I have joined the Eastern Loggerhead Shrike Recovery Team as a seasonal biologist, and am thrilled to be contributing to the conservation breeding and release program. I am stationed in Napanee, one of Ontario’s core areas for the shrike, and began my first week in May in the field looking for these “perch and wait” predatory songbirds.

Following the reports of volunteer sightings, I selected my first site to visit. Within a few minutes of arriving, I saw my first ever loggerhead shrike! After excitedly smiling and bouncing around a bit, I remembered I had a job to do.

Each year, captive bred young and wild adults are banded with colour-coded bands to monitor the population. Colour-banding helps biologists identify each individual and keep track of how many birds come back each year. After identifying one leg of bands (birds do not sit still for long), I started thinking:

What makes it so exciting to see a new bird species for the first time?

Is it the bragging rights as you add the species to your growing list? For me, it comes down to several things.

Life history strategies

Life history strategies

 Have you ever seen a songbird stick prey on barbed wire to eat it? I haven’t, and that is exactly what loggerhead shrikes do. A sight to see for sure.

Habitat

Habitat

Many bird species are habitat specialists, meaning their needs for breeding and eating are found in specific habitat types such as grasslands or forests. Surveying a new habitat means seeing unique plant species, breathtaking landscapes and, of course, a new group of co-existing birds.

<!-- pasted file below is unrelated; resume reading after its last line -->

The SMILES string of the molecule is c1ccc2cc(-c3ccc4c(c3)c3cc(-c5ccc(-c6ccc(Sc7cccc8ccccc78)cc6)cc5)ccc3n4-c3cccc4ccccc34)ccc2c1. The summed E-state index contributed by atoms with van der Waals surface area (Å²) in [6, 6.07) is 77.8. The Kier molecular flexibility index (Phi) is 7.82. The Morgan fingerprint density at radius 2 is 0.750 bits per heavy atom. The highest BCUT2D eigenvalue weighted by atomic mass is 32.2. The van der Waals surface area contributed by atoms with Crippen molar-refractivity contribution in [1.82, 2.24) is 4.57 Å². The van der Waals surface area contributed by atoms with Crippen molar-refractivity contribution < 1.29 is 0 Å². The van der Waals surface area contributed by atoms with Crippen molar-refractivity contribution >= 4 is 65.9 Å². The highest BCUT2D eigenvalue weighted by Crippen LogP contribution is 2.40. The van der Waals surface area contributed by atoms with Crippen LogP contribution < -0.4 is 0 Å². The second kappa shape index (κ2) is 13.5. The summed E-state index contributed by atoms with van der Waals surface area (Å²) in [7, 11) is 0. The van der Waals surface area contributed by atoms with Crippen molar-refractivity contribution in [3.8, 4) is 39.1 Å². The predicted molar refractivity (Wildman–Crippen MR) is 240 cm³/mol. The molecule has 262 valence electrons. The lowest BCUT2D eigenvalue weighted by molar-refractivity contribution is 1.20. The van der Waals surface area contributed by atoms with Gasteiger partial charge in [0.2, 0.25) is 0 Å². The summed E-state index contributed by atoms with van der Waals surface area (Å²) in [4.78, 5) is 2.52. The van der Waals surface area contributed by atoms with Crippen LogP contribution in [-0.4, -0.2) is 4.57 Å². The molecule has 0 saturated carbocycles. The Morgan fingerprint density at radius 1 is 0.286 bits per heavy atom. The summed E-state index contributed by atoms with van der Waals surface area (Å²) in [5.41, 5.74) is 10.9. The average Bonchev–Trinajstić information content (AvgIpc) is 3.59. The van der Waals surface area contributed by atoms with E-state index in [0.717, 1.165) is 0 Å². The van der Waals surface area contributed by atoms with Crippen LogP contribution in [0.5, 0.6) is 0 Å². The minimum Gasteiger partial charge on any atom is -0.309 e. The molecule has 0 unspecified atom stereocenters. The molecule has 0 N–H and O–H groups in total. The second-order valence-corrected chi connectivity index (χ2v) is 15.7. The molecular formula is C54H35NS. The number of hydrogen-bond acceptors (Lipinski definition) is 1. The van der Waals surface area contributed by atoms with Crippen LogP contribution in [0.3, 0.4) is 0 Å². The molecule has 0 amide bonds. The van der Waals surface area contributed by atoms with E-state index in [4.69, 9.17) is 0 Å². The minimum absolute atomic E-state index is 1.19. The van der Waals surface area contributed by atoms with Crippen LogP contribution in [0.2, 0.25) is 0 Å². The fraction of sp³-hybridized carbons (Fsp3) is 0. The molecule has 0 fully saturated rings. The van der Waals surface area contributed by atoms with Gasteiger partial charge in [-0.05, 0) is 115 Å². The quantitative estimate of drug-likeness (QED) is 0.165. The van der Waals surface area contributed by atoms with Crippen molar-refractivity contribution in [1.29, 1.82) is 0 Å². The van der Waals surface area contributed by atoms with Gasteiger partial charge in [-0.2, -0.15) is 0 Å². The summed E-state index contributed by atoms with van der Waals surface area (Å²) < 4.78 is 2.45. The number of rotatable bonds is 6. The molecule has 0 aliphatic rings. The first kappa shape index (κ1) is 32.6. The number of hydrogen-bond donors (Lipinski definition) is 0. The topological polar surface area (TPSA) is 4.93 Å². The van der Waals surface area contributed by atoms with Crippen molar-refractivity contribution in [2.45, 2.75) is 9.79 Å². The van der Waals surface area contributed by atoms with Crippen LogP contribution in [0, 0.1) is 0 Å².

Colour and shape

Colour and shape

The black mask of the loggerhead shrike against the white throat with that beautifully hooked bill is a treat for the eyes.

 

Photo: A. Samuelson

Migratory Species

Migratory Species

There is something extra special about species that migrate south for the winter. Knowing they are here for a limited time adds to the excitement of seeing one for the first time.

Rarity

Rarity

  • While this one can be a bit bittersweet because rarity often means endangered. With only 16 wild pairs of loggerhead shrike located in 2020, seeing one of these birds can feel a bit surreal.
The challenge

The challenge

Sometimes searching for birds can test your dedication. For example, at a new site, I flooded my boot, fell in cow poop, walked through a large patch of thorny shrubs, which shrikes use to store and pick apart their prey, and lost my bear spray somewhere along the way. All of this, and I did not see a loggerhead shrike at this location. The thrill of knowing I could find one keeps me going.

Ultimately, the best part of seeing a new species for the first time is that it feels like you won nature’s treasure hunt. Like you caught a real-life mystical creature in your binoculars. After staring at the first loggerhead shrike I have ever seen, I attempted to take pictures through my scope. Even when these photos turn out blurry, and you can only see the bird’s back, it is still worth keeping.

I look forward to seeing more loggerhead shrike’s and hopefully sharing better photographs in the future.

Eastern loggerhead shrike seen through a scope. Photo: Paula Gomez Villalba

Heather Polowyk, MSc. (she/her)

Napanee Seasonal Biologist, Eastern Loggerhead Shrike Program

Heather completed her M.Sc. studying an endangered wetland plant at the University of Waterloo. She has worked with bird species at risk in forest, wetland and grassland habitats. Heather has volunteered at a wildlife rehabilitation centre as an intern and an animal care coordinator, assisting with volunteer training and the care and release of injured or orphaned Ontario wildlife. 


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